CitationWarner, Tara D.; Warner, David F.; & Kuhl, Danielle C. (2015). Too soon, too fast, or both? Dating debut and relationship progression among victims of adolescent street violence. Annual Meeting of the American Society of Criminology. Washington, DC.
AbstractIn addition to detrimental effects on adolescent health and well-being, youth violent victimization (YVV) is linked to several role transitions that mark a precocious exit from adolescence and premature entry into adulthood (Hagan and Foster 2001; Haynie et al. 2009). A study by Kuhl and colleagues (2012) found that YVV also leads to early coresidential union formation (cohabitation, and especially marriage), which itself is associated with several negative outcomes (socioeconomic and behavioral). It remains unknown, however, why victims of youth violence enter early unions. The current study uses data from the National Longitudinal Study of Adolescent to Adult Health (Add Health) and event history analysis to explore whether youth victims form precocious coresidential unions (a) because they begin dating at earlier ages than nonvictimized peers, (b) because their relationships progress at an elevated speed, moving swiftly from dating to cohabitation (or marriage), or (c) both (early debut and fast progression). We add to the “precocious exits” literature by explicating the processes driving early union formation among victims of violence in adolescence. Preliminary analyses indicate that youth victims begin dating at younger ages than nonvictims, but once dating, victim’s relationships progress to cohabitation no faster than do relationships among nonvictims.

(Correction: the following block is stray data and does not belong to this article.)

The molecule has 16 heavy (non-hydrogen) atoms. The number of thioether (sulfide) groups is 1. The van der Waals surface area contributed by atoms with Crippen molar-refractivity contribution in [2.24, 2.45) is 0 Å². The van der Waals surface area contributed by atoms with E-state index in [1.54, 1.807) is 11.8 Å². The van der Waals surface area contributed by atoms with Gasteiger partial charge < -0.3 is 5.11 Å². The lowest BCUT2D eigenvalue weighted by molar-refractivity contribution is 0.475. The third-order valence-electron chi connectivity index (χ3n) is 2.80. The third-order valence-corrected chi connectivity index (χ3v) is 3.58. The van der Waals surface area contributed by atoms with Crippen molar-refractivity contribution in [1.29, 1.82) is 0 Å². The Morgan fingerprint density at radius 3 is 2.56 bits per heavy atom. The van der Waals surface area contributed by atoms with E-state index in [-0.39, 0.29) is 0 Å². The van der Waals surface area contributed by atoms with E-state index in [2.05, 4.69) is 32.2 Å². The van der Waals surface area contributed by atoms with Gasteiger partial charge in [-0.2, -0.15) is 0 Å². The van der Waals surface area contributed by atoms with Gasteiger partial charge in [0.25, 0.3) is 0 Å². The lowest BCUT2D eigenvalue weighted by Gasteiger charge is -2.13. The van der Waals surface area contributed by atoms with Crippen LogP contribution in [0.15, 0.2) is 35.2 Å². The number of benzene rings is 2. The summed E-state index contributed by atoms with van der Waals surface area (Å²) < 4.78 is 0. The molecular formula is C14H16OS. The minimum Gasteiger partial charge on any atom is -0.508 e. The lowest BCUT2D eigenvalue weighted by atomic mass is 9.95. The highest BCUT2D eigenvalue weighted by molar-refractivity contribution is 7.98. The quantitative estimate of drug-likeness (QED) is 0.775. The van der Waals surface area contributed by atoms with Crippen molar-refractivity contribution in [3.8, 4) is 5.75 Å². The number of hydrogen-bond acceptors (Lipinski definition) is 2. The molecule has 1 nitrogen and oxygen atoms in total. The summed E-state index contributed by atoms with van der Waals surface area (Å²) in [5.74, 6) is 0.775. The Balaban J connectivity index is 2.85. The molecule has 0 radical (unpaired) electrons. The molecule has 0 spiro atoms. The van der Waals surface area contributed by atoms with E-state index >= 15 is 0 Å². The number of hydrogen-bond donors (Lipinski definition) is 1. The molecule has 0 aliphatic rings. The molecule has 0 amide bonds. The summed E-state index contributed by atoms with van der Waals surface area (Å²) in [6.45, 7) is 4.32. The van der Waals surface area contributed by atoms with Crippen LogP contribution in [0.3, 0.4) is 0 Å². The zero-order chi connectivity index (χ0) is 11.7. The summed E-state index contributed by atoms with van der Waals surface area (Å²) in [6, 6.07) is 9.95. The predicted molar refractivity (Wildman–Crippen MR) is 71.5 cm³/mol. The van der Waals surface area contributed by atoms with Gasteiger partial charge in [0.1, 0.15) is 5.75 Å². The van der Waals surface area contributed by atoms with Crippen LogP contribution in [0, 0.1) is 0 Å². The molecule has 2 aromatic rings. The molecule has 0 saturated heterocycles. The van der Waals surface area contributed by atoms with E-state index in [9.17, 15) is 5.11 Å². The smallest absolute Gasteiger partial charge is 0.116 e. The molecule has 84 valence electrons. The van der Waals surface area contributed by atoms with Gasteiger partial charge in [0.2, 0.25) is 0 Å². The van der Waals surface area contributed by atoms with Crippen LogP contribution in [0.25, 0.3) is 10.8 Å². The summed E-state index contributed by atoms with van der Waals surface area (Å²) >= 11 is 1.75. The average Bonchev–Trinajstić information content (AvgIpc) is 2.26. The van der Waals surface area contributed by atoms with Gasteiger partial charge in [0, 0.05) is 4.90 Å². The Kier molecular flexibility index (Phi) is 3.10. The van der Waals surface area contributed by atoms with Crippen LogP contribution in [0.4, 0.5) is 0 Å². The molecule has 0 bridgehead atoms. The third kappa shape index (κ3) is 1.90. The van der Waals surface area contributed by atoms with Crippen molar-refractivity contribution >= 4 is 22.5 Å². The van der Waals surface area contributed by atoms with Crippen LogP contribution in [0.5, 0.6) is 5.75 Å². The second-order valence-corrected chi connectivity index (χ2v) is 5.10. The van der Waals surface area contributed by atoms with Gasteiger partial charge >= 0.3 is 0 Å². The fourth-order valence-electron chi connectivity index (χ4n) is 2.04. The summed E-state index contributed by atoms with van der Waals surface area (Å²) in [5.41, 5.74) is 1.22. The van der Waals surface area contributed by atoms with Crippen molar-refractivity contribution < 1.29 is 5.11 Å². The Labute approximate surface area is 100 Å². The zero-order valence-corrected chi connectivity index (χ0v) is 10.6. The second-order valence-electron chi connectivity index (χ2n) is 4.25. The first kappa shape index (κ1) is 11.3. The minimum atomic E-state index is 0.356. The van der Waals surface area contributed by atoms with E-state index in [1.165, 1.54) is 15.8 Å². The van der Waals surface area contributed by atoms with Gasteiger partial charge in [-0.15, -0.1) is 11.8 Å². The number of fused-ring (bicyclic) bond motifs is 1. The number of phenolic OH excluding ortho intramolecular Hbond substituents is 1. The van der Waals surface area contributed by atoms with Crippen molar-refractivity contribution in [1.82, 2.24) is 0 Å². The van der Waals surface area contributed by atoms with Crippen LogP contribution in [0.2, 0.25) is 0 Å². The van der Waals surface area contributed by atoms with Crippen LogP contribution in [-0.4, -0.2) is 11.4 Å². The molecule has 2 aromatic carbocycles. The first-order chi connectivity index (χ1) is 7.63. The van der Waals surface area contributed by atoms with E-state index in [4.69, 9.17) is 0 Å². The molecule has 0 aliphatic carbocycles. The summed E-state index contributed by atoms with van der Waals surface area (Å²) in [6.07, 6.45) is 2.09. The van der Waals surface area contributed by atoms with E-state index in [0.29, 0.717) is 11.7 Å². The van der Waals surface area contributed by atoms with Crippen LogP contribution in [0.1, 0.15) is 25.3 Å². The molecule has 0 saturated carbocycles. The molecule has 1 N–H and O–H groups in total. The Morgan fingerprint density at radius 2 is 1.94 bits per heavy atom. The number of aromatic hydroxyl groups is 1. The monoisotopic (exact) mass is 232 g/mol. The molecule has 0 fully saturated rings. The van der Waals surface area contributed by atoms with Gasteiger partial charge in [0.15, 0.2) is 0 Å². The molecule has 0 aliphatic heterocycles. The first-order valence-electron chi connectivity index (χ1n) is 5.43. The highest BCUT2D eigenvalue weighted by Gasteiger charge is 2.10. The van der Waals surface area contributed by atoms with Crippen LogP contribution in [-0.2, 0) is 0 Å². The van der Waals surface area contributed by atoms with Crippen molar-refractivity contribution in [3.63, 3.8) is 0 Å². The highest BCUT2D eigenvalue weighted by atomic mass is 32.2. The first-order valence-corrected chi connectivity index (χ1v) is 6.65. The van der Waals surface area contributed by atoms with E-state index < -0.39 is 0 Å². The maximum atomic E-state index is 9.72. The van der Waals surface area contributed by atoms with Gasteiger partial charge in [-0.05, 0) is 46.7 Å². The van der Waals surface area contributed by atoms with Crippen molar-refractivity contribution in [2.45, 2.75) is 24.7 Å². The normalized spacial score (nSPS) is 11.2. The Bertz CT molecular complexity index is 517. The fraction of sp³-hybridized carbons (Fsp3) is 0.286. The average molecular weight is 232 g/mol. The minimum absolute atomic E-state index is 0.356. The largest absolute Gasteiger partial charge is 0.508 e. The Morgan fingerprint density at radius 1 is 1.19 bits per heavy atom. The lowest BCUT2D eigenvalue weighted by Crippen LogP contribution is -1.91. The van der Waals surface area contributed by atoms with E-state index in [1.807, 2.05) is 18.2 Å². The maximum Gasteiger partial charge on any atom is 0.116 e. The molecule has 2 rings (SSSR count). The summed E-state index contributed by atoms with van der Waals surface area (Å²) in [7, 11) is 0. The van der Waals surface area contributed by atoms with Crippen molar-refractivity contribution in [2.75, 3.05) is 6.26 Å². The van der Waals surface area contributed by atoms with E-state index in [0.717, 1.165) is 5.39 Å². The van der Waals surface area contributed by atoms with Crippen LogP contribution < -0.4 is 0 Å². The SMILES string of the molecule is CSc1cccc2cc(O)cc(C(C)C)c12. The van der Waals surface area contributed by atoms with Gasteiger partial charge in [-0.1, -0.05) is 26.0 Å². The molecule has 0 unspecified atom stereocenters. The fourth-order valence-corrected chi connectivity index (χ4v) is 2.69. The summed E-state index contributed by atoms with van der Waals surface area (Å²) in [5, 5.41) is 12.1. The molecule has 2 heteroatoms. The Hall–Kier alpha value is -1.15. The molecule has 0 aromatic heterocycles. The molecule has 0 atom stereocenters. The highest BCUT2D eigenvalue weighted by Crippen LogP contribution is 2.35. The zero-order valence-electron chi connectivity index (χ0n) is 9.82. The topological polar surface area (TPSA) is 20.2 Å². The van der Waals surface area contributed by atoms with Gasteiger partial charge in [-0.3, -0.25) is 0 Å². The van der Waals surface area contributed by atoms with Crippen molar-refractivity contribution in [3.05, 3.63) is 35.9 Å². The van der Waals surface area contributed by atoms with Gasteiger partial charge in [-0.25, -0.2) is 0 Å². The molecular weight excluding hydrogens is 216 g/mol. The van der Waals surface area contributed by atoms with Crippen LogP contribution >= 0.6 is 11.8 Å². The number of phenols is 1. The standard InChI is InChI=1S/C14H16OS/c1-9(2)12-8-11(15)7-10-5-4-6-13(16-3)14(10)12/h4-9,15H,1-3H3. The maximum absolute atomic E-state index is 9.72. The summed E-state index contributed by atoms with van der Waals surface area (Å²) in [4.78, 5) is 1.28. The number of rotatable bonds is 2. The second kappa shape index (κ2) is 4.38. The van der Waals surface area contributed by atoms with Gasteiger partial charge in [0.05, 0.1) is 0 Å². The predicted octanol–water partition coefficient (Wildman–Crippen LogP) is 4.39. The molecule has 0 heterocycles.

Reference TypeConference proceeding
Book TitleAnnual Meeting of the American Society of Criminology
Author(s)Warner, Tara D.
Warner, David F.
Kuhl, Danielle C.